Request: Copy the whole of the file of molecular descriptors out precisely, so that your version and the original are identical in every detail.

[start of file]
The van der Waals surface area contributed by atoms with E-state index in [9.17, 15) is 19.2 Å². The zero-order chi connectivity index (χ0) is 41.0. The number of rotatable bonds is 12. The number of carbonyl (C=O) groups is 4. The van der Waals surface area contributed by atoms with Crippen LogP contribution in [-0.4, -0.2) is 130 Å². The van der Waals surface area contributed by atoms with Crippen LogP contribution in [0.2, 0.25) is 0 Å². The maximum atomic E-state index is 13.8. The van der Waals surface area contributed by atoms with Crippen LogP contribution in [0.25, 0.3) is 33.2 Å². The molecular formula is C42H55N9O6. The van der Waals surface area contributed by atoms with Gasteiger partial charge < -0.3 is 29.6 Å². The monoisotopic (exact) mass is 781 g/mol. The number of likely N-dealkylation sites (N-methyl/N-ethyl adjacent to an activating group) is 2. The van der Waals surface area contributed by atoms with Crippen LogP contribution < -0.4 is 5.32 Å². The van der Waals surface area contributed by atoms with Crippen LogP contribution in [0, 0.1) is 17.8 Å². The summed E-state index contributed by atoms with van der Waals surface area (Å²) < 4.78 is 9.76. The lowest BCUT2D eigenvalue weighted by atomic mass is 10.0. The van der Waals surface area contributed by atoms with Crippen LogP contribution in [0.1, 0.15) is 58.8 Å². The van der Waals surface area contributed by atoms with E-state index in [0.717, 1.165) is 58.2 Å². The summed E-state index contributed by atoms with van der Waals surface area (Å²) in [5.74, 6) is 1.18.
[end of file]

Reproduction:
The van der Waals surface area contributed by atoms with E-state index in [9.17, 15) is 19.2 Å². The zero-order chi connectivity index (χ0) is 41.0. The number of rotatable bonds is 12. The number of carbonyl (C=O) groups is 4. The van der Waals surface area contributed by atoms with Crippen LogP contribution in [-0.4, -0.2) is 130 Å². The van der Waals surface area contributed by atoms with Crippen LogP contribution in [0.2, 0.25) is 0 Å². The maximum atomic E-state index is 13.8. The van der Waals surface area contributed by atoms with Crippen LogP contribution in [0.25, 0.3) is 33.2 Å². The molecular formula is C42H55N9O6. The van der Waals surface area contributed by atoms with Gasteiger partial charge < -0.3 is 29.6 Å². The monoisotopic (exact) mass is 781 g/mol. The number of likely N-dealkylation sites (N-methyl/N-ethyl adjacent to an activating group) is 2. The van der Waals surface area contributed by atoms with Crippen LogP contribution < -0.4 is 5.32 Å². The van der Waals surface area contributed by atoms with Crippen LogP contribution in [0, 0.1) is 17.8 Å². The summed E-state index contributed by atoms with van der Waals surface area (Å²) < 4.78 is 9.76. The lowest BCUT2D eigenvalue weighted by atomic mass is 10.0. The van der Waals surface area contributed by atoms with Crippen LogP contribution in [0.1, 0.15) is 58.8 Å². The van der Waals surface area contributed by atoms with E-state index in [0.717, 1.165) is 58.2 Å². The summed E-state index contributed by atoms with van der Waals surface area (Å²) in [5.74, 6) is 1.18.